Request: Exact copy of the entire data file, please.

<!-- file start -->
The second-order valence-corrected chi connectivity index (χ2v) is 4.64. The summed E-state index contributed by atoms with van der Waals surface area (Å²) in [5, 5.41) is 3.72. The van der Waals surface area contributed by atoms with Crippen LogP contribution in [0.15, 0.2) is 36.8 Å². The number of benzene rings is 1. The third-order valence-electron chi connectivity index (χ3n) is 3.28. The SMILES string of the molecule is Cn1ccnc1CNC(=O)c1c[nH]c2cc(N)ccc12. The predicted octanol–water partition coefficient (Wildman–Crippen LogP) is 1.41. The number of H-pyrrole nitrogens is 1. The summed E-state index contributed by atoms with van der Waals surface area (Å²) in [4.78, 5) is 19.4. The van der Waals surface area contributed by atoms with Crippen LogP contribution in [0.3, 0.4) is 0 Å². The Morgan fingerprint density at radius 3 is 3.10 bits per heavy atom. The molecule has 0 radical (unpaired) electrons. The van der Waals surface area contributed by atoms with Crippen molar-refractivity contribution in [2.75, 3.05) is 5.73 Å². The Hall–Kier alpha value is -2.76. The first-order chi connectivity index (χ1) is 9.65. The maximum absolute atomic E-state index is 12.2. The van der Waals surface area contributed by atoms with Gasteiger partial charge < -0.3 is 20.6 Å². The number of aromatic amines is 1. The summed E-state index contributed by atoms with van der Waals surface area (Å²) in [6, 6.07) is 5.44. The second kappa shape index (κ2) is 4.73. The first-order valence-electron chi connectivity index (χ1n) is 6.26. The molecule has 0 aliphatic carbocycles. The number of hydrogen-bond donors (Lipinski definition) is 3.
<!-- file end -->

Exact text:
The second-order valence-corrected chi connectivity index (χ2v) is 4.64. The summed E-state index contributed by atoms with van der Waals surface area (Å²) in [5, 5.41) is 3.72. The van der Waals surface area contributed by atoms with Crippen LogP contribution in [0.15, 0.2) is 36.8 Å². The number of benzene rings is 1. The third-order valence-electron chi connectivity index (χ3n) is 3.28. The SMILES string of the molecule is Cn1ccnc1CNC(=O)c1c[nH]c2cc(N)ccc12. The predicted octanol–water partition coefficient (Wildman–Crippen LogP) is 1.41. The number of H-pyrrole nitrogens is 1. The summed E-state index contributed by atoms with van der Waals surface area (Å²) in [4.78, 5) is 19.4. The van der Waals surface area contributed by atoms with Crippen LogP contribution in [0.3, 0.4) is 0 Å². The Morgan fingerprint density at radius 3 is 3.10 bits per heavy atom. The molecule has 0 radical (unpaired) electrons. The van der Waals surface area contributed by atoms with Crippen molar-refractivity contribution in [2.75, 3.05) is 5.73 Å². The Hall–Kier alpha value is -2.76. The first-order chi connectivity index (χ1) is 9.65. The maximum absolute atomic E-state index is 12.2. The van der Waals surface area contributed by atoms with Gasteiger partial charge < -0.3 is 20.6 Å². The number of aromatic amines is 1. The summed E-state index contributed by atoms with van der Waals surface area (Å²) in [6, 6.07) is 5.44. The second kappa shape index (κ2) is 4.73. The first-order valence-electron chi connectivity index (χ1n) is 6.26. The molecule has 0 aliphatic carbocycles. The number of hydrogen-bond donors (Lipinski definition) is 3.